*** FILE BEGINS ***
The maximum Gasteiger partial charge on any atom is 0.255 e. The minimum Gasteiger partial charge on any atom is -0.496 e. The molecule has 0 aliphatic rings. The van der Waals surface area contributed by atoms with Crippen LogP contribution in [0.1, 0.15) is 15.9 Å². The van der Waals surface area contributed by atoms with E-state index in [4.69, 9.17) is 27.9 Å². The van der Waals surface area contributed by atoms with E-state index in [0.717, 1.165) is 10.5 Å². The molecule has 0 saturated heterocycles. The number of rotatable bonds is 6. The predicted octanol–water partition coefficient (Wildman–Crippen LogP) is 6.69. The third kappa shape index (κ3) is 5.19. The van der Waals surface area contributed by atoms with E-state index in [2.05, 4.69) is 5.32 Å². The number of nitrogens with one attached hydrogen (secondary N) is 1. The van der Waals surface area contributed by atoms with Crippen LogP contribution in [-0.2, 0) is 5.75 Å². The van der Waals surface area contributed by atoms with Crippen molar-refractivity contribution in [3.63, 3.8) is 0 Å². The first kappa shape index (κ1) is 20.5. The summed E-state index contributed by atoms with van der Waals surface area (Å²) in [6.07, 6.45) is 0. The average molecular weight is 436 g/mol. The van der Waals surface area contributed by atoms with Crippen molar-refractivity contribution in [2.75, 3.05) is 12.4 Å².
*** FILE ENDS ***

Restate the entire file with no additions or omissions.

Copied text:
The maximum Gasteiger partial charge on any atom is 0.255 e. The minimum Gasteiger partial charge on any atom is -0.496 e. The molecule has 0 aliphatic rings. The van der Waals surface area contributed by atoms with Crippen LogP contribution in [0.1, 0.15) is 15.9 Å². The van der Waals surface area contributed by atoms with E-state index in [4.69, 9.17) is 27.9 Å². The van der Waals surface area contributed by atoms with E-state index in [0.717, 1.165) is 10.5 Å². The molecule has 0 saturated heterocycles. The number of rotatable bonds is 6. The predicted octanol–water partition coefficient (Wildman–Crippen LogP) is 6.69. The third kappa shape index (κ3) is 5.19. The van der Waals surface area contributed by atoms with E-state index in [2.05, 4.69) is 5.32 Å². The number of nitrogens with one attached hydrogen (secondary N) is 1. The van der Waals surface area contributed by atoms with Crippen LogP contribution in [-0.2, 0) is 5.75 Å². The van der Waals surface area contributed by atoms with Crippen molar-refractivity contribution in [3.63, 3.8) is 0 Å². The first kappa shape index (κ1) is 20.5. The summed E-state index contributed by atoms with van der Waals surface area (Å²) in [6.07, 6.45) is 0. The average molecular weight is 436 g/mol. The van der Waals surface area contributed by atoms with Crippen molar-refractivity contribution in [2.75, 3.05) is 12.4 Å².